St Louis Blues: Top 30 Goaltenders in Franchise History

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Jasen Vinlove-USA TODAY Sports

14. Rick Wamsley

1984-88; 154 games, 75-59-15 record, .888 save percentage, 3.41 GAA, 3 shutouts; 14 postseason games, 5-9 record

Because of the era he played in, Wamsley’s numbers make him look like he was extremely ineffective, but in reality, he was quite effective, as is evidenced by his well-above-.500 record while with the Blues. He never played more than 42 games in a season for the St Louis Blues, had save percentages below .900 every year, and had goals-against averages well above 3.00 in every season that he was in St. Louis.

With that said, Wamsley kept his team in the game, and he was particularly strong during the 1985-86 season when he went 22-16-3 in 42 games.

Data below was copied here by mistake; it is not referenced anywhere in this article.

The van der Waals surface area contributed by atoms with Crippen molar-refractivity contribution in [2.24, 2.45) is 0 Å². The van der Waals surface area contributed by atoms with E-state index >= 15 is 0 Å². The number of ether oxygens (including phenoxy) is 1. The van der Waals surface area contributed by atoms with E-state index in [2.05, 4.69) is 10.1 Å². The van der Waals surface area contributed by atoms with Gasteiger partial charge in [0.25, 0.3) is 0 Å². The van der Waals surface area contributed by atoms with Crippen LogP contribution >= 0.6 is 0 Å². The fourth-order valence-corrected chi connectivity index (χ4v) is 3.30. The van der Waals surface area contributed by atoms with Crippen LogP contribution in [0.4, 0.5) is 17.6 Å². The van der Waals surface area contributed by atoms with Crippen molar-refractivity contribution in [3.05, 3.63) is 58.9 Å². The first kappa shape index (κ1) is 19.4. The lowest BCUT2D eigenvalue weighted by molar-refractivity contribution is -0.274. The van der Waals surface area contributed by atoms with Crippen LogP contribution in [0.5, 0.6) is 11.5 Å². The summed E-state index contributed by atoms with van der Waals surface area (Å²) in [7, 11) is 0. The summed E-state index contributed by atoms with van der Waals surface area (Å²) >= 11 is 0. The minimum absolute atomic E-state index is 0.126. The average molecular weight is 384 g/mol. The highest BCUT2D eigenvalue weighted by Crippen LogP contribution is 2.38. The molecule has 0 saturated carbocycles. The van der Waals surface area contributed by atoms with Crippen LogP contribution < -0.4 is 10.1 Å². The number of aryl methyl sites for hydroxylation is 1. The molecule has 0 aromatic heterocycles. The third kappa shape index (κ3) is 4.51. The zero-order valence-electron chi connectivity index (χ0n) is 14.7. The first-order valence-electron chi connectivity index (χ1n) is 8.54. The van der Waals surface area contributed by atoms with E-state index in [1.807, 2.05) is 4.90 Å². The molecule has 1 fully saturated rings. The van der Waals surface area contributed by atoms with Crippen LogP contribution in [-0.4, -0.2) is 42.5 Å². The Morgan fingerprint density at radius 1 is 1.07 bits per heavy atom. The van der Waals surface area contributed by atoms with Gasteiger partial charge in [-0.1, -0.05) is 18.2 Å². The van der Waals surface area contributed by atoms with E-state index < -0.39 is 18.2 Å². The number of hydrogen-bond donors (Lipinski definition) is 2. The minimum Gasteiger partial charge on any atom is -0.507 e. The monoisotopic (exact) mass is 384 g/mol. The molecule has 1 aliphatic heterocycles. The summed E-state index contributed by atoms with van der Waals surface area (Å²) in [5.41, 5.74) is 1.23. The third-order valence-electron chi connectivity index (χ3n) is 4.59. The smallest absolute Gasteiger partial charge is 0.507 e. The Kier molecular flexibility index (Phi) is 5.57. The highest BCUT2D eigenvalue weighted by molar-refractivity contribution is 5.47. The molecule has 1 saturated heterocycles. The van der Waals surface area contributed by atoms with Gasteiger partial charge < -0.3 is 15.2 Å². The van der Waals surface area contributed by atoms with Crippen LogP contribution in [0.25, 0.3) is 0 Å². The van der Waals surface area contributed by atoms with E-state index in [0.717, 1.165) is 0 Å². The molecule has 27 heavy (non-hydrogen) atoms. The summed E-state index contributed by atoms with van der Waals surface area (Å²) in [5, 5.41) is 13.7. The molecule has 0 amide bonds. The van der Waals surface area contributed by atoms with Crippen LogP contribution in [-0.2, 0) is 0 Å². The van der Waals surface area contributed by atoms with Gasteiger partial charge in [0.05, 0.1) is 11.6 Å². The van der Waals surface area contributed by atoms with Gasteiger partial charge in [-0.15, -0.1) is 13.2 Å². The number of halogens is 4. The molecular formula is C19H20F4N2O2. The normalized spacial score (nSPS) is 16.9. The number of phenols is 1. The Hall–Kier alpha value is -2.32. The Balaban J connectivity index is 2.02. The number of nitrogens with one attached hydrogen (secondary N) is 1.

According to Hockey Reference’s “goalie saves against average”, an advanced statistic that is intended to provide context to a traditional save percentage based on the quality of offense during the era when the goalie played, Wamsley had 26.23 more saves than the average goalie in 85-86, good for fifth-best in the NHL.

That was the only season during which Wamsley was used extensively in the playoffs, splitting duties with Greg Millen. In a season where the Blues fell just one game short of advancing to the Stanley Cup Finals, Wamsley started ten postseason contests, going 4-6 with an .879 save percentage and 3.90 GAA.

Wamsley obviously did enough to help his team get to a Game 7 in the Campbell Conference Finals, though his numbers didn’t quite match up to Millen’s .912 save percentage and 2.97 GAA.

Wamsley exited St. Louis in March of 1988 as part of arguably the most impactful trade in St Louis Blues history, which sent he and Rob Ramage to the Calgary Flames for winger Steve Bozek and a talented young sharp-shooter named Brett Hull. The rest, they say, is history.

Next: 13. Greg Millen